Imposter Syndrome

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‘What have I done that is worthy?’ This question lives in my head, rent free. In an effort to continually achieve, I ignore every success I have had. The truth is I struggle with imposter syndrome. Why do I feel this way? Why do so many women feel this way? And why, as we learn in the episode, doesn’t Jaxon feel this way?? Let’s tawk.

Let’s Tawk contains mature themes and may not be appropriate for all listeners.

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Jaxson, Jaime Primak Sullivan

Jaime Primak Sullivan  00:06

Hello everybody. This is Jaime Primak-Sullivan. And you are listening to Let’s Tawk, not to be confused with last season’s Tell Me What To Do. Tell Me What To Do is great. But let’s talk is more about the conversation you wish you had when you needed them. And I am joined by my co-host, Jaxson. Hello. You may know Jackson is my assistant. But also he is a really fresh perspective for me. We are of different generations. Different genders. We’re from different regions. I’m from a widowed family, you are from a broken family.

Jaxson  00:51

Child of divorce but a very happy family otherwise.

Jaime Primak Sullivan  00:54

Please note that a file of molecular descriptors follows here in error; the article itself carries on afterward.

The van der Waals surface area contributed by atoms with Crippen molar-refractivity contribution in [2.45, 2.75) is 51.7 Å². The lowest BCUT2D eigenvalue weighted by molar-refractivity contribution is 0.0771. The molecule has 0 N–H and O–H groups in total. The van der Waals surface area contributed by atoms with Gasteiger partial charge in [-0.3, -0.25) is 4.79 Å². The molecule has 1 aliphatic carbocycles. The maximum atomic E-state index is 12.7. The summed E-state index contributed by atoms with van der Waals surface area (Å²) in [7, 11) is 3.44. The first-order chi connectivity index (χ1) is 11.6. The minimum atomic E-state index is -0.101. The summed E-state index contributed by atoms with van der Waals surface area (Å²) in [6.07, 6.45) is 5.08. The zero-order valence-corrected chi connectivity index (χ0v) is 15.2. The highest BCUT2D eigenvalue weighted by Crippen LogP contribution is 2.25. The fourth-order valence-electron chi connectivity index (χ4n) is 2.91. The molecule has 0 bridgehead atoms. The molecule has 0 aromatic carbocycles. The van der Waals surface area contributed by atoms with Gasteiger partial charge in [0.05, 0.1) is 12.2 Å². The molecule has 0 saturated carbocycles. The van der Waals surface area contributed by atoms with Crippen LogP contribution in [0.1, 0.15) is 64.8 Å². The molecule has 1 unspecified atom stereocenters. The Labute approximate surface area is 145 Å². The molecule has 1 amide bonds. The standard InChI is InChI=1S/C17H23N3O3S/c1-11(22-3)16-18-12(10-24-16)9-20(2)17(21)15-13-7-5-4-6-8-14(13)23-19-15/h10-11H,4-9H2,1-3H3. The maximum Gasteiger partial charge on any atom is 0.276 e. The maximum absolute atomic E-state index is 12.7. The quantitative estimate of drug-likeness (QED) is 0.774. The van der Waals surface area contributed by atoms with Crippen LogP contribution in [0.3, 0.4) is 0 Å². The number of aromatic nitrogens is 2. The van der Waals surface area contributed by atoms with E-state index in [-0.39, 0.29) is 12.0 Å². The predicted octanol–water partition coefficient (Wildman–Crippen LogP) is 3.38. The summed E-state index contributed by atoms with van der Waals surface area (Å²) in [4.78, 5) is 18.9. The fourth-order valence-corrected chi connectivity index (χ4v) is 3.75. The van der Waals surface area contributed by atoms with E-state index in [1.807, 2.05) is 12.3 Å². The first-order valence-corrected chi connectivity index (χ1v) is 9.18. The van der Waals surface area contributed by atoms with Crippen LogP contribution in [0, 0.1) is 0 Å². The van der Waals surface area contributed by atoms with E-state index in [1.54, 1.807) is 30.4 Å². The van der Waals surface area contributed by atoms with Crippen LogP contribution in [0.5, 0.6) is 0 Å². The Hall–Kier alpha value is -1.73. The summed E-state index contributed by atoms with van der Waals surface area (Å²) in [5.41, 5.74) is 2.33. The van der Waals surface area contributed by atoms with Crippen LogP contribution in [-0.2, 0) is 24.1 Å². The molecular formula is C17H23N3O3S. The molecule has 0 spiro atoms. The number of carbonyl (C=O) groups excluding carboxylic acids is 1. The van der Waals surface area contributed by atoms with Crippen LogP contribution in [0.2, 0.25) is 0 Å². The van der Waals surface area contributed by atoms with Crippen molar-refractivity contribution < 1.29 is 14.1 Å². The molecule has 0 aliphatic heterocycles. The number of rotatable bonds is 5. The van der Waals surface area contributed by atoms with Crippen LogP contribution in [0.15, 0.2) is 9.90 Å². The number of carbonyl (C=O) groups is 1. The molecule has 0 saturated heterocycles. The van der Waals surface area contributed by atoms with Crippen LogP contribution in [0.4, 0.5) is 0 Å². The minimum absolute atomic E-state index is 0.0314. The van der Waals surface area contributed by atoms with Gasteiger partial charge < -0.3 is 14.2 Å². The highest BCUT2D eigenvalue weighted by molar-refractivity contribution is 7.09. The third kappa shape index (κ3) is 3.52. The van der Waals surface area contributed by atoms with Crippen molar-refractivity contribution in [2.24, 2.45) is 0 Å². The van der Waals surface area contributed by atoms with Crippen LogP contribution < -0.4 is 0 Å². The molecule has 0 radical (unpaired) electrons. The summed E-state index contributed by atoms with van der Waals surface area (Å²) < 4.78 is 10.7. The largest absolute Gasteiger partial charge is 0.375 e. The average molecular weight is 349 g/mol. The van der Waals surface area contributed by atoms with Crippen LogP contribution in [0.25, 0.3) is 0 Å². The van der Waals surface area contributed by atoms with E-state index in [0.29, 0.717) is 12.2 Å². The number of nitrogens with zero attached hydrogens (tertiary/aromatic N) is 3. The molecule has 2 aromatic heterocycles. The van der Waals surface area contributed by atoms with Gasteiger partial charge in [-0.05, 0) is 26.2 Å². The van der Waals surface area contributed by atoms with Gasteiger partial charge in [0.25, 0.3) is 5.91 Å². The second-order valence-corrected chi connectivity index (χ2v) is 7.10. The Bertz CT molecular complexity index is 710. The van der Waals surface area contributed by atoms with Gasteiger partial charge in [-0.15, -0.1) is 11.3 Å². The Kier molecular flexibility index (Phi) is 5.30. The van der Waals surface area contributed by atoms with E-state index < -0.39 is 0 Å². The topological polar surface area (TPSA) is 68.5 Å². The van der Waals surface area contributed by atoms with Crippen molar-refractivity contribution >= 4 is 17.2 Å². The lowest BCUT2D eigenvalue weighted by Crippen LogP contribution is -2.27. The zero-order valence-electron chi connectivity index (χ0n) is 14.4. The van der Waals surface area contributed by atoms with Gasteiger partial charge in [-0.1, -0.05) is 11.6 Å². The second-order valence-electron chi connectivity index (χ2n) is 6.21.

Conscious uncoupling.

Jaxson  00:57

you want to get with the Gwyneth Paltrow..

Jaime Primak Sullivan  00:59

Who doesn’t want to do that? In retrospect, once you’re not going through it anymore. So much that I want to talk to you guys about it’s so exciting to be back for season two, we have this little setup in our office. And by little I’m not kidding, Jaxson and I are almost sitting on each other’s laps.

Jaxson  01:18

This is like a broom closet.

Jaime Primak Sullivan  01:19

But you’ve done a great job setting up Jaxson.

Jaxson  01:21

I appreciate that. If the video succeeds. I don’t want comments to be like Jaxson, your lighting is terrible. Just give me a break.

Jaime Primak Sullivan  01:31

You have no idea what I’ve been through. So I want to tell you this interesting thing. I know we started talking about it this morning, but there is a woman and her name is and don’t give me whatever you said, her name is Whitney Wolfe herd.

Jaxson  01:46


Jaime Primak Sullivan  01:47

You said wolf head.

Jaxson  01:48

I did say wolf head. Excuse me.

Jaime Primak Sullivan  01:49